That pressure encourages blood circulation and oxygenation throughout the body. This helps prevent injury and decrease recovery time for your muscles.
Part of that boost is from reducing muscle soreness. The way that compression shorts apply pressure to your glutes and upper legs can even get rid of your soreness completely while you’re wearing them. That, in turn, increases the longevity of your workout because you won’t feel as fatigued without the soreness.
As we just mentioned, compression shorts help with oxygenating the body. That means it increases the amount of oxygen that flows through it and, as a result, can help your muscles perform better.
Without oxygen, muscles can’t perform because they need it to produce energy. So, when there is an increase in supply, you’ll be able to work longer and harder.
Bike shorts are typically for cycling, so there are aspects of them that you won’t find in compression shorts. One is chamois. Chamois is a padded crotch sewn into bike shorts that help to reduce pressure on your crotch that occurs while you’re on a bike ride. Many mountain bike shorts don’t have an inseam in the crotch to reduce chafing for long-distance rides.
Whereas compression shorts restrict air supply, the best bike shorts are breathable. Naturally, as you’re exerting energy (or outside in warmer temperatures), your body gets hotter, and you start producing sweat. When that happens, having the right apparel will be a deciding factor in whether you’ll go on longer rides.
When the fabric is breathable, it allows air and moisture to flow easily through its fibers. That air will help with cooling your body temperature and removing sweat from your skin, which brings us to moisture wicking.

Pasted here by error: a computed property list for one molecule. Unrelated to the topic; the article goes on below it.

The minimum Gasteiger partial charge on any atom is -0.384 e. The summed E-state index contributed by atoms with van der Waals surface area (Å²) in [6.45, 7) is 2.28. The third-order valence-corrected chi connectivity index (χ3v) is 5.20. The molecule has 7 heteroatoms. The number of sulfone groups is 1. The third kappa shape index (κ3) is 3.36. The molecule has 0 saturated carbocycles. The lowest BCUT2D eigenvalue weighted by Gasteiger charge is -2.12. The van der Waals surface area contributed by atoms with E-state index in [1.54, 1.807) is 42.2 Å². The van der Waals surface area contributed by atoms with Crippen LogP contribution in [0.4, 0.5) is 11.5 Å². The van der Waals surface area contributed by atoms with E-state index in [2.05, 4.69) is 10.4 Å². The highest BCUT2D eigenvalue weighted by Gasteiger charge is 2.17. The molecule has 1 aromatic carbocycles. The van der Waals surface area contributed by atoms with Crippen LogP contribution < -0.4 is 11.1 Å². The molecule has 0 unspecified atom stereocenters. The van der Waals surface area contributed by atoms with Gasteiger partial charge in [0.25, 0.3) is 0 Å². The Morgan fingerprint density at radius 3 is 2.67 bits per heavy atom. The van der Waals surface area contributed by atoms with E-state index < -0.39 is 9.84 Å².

Just about any pair of high-quality bike shorts will have moisture-wicking abilities. This helps specifically with moving moisture from the skin outwards to then evaporate so that the fabric doesn’t get saturated with it.
Some wonder whether they should wear tight or baggy shorts to help with airflow and body temperature. Interestingly (and luckily for fans of mom jeans), high-waisted biker shorts are aerodynamic and can give cyclists a big boost on race day.
Check Out Spark Bike Shorts
As you can see, compression shorts and bike shorts may appear similar, but they have fundamental differences. Each one provides benefits that the other can’t.
If you’re looking for shorts that will keep your muscles warm and help with blood circulation and oxygen flow, then compression shorts will be the one for you.
Long Story Short: The TomboyX Short
If you have a mountain bike, love spending your time cycling through the backcountry, and you need shorts that will make you most comfortable for the sport that can double as loungewear, then go for a pair of bike shorts. If bike shorts are the shorts for you, then the bestseller Spark Bike Shorts from TomboyX would be a great place to start.
Some things you’ll love about these shorts are their fit, fabric, and finish. With its polyester spandex blend (78% recycled polyester and 22% spandex), you’ll have a comfy, snug fit that conforms to your body. It’s also high-rise and has side pockets to carry your phone and any other necessities while you’re on the go.
As far as fit, TomboyX has a wide size selection that starts with sizes as small as XS, reaching to XXL. And every size is fit-tested for all body types, so you’ll be sure to find a size that fits you perfectly.
They also have a HeiQ antibacterial and anti-odor finish. Once you start breaking a sweat, you won’t have to worry about your shorts clinging onto that bacteria that holds odor. They’ll stay fresh and scent-free.
These TomboyX Bike Shorts will also pair well with the Full Spectrum Bra. Try out this combo for the perfect workout and lounging outfit.
What Are Compression Shorts And Do They Actually Work? | The Wired Runner
Do Compression Garments Work for Muscle Recovery? | Verywell Fit
The Brief history of the Bike Shorts | NSS Magazine